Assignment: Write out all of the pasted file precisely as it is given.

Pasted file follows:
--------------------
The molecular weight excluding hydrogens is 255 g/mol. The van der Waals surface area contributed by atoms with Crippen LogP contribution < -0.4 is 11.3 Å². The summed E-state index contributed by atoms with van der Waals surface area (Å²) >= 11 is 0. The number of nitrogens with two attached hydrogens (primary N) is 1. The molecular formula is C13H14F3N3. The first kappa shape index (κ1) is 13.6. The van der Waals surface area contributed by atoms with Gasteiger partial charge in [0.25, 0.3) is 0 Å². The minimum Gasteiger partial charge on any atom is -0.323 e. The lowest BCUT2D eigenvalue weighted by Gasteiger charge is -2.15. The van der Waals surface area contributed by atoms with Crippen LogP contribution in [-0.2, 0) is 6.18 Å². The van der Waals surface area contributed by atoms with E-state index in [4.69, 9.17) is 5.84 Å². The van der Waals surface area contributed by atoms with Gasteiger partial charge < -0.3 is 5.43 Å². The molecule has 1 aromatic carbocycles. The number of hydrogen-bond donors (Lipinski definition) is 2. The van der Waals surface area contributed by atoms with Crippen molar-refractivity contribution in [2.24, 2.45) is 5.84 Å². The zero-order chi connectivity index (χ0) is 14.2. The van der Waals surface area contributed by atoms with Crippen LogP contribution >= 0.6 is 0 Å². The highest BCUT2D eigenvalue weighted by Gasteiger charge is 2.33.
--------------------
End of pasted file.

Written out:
The molecular weight excluding hydrogens is 255 g/mol. The van der Waals surface area contributed by atoms with Crippen LogP contribution < -0.4 is 11.3 Å². The summed E-state index contributed by atoms with van der Waals surface area (Å²) >= 11 is 0. The number of nitrogens with two attached hydrogens (primary N) is 1. The molecular formula is C13H14F3N3. The first kappa shape index (κ1) is 13.6. The van der Waals surface area contributed by atoms with Gasteiger partial charge in [0.25, 0.3) is 0 Å². The minimum Gasteiger partial charge on any atom is -0.323 e. The lowest BCUT2D eigenvalue weighted by Gasteiger charge is -2.15. The van der Waals surface area contributed by atoms with Crippen LogP contribution in [-0.2, 0) is 6.18 Å². The van der Waals surface area contributed by atoms with E-state index in [4.69, 9.17) is 5.84 Å². The van der Waals surface area contributed by atoms with Gasteiger partial charge < -0.3 is 5.43 Å². The molecule has 1 aromatic carbocycles. The number of hydrogen-bond donors (Lipinski definition) is 2. The van der Waals surface area contributed by atoms with Crippen molar-refractivity contribution in [2.24, 2.45) is 5.84 Å². The zero-order chi connectivity index (χ0) is 14.2. The van der Waals surface area contributed by atoms with Crippen LogP contribution >= 0.6 is 0 Å². The highest BCUT2D eigenvalue weighted by Gasteiger charge is 2.33.